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Manufacturing Process Industry

 

PART IV. 

 

Order and Forecast Reconciliation

If it is assumed that scheduling is forecast driven then the question is—when is the forecast changed? The temptation is to monitor the orders and react immediately to orders exceeding forecasts and slowly to orders below forecasts. There needs to be a conscientious game plan on how to react to these situations—how long to stay the course and how much to change when it's time.

The slower the supply chain, the less a business is able to react to changing market situations. But let's also flip this around. A car can also be overdriven. Speed up—slow down—speed up— slow down. Similarly, quality can often suffer from changing rates too often. There is no point in reacting faster than the system allows you to. Compromise is the key until the JIT effort solves this problem.

Assume we have massaged all this and the manufacturing plant now trusts the demands placed on it. Basically the demand pattern is controlled and the process is demand driven. The first objective has been reached. This would be equivalent to a single in a baseball game.

"Feasibilize" Constraints

A few constraints that cause push planning are production capac­ity, labor, limited raw material availability and storage. Only two will be discussed to make the points on how to manage constraints. With a little latitude on the English language, we will call the process of leveling constraints feasibilizing the schedule.

Production Capacity

The first constraint is production capacity. Leveling this constraint means sequencing the order of products made, changing the start date of the campaigns and their sizes, effectively changing the number of required changeovers.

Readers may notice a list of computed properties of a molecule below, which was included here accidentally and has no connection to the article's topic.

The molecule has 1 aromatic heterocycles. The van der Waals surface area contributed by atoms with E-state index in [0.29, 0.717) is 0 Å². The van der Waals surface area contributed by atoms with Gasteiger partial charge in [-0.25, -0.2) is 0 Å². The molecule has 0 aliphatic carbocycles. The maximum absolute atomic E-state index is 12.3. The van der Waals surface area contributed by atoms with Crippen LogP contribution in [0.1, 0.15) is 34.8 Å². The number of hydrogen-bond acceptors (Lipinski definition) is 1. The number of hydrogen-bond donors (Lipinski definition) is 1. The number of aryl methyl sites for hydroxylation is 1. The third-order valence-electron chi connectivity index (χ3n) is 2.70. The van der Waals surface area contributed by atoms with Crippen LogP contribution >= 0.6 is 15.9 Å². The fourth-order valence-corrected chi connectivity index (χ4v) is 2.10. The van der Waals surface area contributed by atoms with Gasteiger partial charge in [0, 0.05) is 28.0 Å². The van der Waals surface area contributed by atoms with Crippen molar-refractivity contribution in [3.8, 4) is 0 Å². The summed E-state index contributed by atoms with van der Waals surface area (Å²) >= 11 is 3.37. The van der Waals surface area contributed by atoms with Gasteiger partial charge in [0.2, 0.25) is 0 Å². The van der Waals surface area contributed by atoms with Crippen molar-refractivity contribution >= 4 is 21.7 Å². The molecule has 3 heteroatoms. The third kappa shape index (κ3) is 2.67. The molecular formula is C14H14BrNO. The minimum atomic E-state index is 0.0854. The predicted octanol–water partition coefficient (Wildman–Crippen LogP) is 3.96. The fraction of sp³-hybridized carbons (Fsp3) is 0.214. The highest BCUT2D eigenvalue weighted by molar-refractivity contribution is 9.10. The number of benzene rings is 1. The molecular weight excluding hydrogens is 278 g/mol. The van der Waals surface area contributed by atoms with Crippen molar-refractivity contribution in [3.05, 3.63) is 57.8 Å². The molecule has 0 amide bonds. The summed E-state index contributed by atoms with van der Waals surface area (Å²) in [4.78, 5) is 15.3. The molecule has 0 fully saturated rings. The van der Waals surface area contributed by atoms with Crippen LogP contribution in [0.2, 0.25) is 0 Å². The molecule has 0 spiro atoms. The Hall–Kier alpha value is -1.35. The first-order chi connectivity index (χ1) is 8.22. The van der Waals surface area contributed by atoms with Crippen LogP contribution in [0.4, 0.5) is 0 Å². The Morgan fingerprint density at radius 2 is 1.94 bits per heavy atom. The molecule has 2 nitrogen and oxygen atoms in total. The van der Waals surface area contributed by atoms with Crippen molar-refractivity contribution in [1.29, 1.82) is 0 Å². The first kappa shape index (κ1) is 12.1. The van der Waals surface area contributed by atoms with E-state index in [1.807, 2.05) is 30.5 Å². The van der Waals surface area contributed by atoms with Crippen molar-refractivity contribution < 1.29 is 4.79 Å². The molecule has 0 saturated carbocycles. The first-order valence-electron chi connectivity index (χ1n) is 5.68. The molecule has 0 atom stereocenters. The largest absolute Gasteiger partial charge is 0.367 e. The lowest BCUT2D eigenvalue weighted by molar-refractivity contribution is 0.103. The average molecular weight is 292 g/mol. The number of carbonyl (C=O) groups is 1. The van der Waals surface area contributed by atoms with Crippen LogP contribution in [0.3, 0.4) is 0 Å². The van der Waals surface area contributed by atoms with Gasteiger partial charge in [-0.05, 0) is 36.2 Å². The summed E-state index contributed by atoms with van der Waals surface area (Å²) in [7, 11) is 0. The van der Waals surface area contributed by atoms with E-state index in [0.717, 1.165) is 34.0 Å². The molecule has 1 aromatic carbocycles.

Raw Material Availability

Raw materials may only be available at certain times and/or only at a fixed maximum rate. This will cause the scheduling to sequence the order of products made, change the start date of the campaigns and their sizes, and cause adjustments to the rate in which product can be made.

These two constraints illustrate that different scheduling parame­ters are used to feasibilize the schedule depending on the cause of the constraint. Other constraints will similarly require their own set of parameters. Feasibilizing the short term is a double. Feasibilizing the short and long term is a triple.

Optimize Costs and Profitability

The scheduling job could stop after satisfying demand and feasibilizing the schedule, against the constraints, and often does. Just doing these two steps does as much to improve customer service as carrying more inventory. But neither insures profitabil­ity. Scheduling has a direct affect on costs.

Setup Costs

Block-operating equipment means changing it over when switch­ing from one product to another. Lost capacity is a hidden cost especially if more is needed and it is contracted or additional

capital is spent to achieve it. Besides loosing capacity, every setup incrementally adds costs. Cleanout and scrap are two big contrib­utors plus retooling (or repiping). The fastest growing cost area is the disposal cost of the solvents used for cleaning the equipment.

These are significant factors to the process industry. Since the process industry is very capital intensive, there is a strong desire to fully utilize available capacity. This means block-operating several products on the same equipment. The point is, it does not come free. The "extra" cost is the setup cost. The combination of lost capacity and setup costs is a real motivation to minimize the number of campaigns. The results are high inventories.

To be Continued


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